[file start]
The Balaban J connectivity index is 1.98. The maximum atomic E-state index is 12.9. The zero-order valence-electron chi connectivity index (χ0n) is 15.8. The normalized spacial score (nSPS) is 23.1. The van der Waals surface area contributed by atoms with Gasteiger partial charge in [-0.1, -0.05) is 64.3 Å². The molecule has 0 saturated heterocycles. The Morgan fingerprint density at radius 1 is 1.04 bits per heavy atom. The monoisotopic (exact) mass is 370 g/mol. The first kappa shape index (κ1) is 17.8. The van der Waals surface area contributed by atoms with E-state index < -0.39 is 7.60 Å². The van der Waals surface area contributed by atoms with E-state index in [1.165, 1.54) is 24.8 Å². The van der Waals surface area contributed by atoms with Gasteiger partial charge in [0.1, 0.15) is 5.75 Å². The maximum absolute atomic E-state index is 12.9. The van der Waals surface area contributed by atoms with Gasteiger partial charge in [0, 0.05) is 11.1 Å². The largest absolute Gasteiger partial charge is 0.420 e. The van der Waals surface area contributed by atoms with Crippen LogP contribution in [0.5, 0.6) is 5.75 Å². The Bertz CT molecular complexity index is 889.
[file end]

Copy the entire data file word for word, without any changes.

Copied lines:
The Balaban J connectivity index is 1.98. The maximum atomic E-state index is 12.9. The zero-order valence-electron chi connectivity index (χ0n) is 15.8. The normalized spacial score (nSPS) is 23.1. The van der Waals surface area contributed by atoms with Gasteiger partial charge in [-0.1, -0.05) is 64.3 Å². The molecule has 0 saturated heterocycles. The Morgan fingerprint density at radius 1 is 1.04 bits per heavy atom. The monoisotopic (exact) mass is 370 g/mol. The first kappa shape index (κ1) is 17.8. The van der Waals surface area contributed by atoms with E-state index < -0.39 is 7.60 Å². The van der Waals surface area contributed by atoms with E-state index in [1.165, 1.54) is 24.8 Å². The van der Waals surface area contributed by atoms with Gasteiger partial charge in [0.1, 0.15) is 5.75 Å². The maximum absolute atomic E-state index is 12.9. The van der Waals surface area contributed by atoms with Gasteiger partial charge in [0, 0.05) is 11.1 Å². The largest absolute Gasteiger partial charge is 0.420 e. The van der Waals surface area contributed by atoms with Crippen LogP contribution in [0.5, 0.6) is 5.75 Å². The Bertz CT molecular complexity index is 889.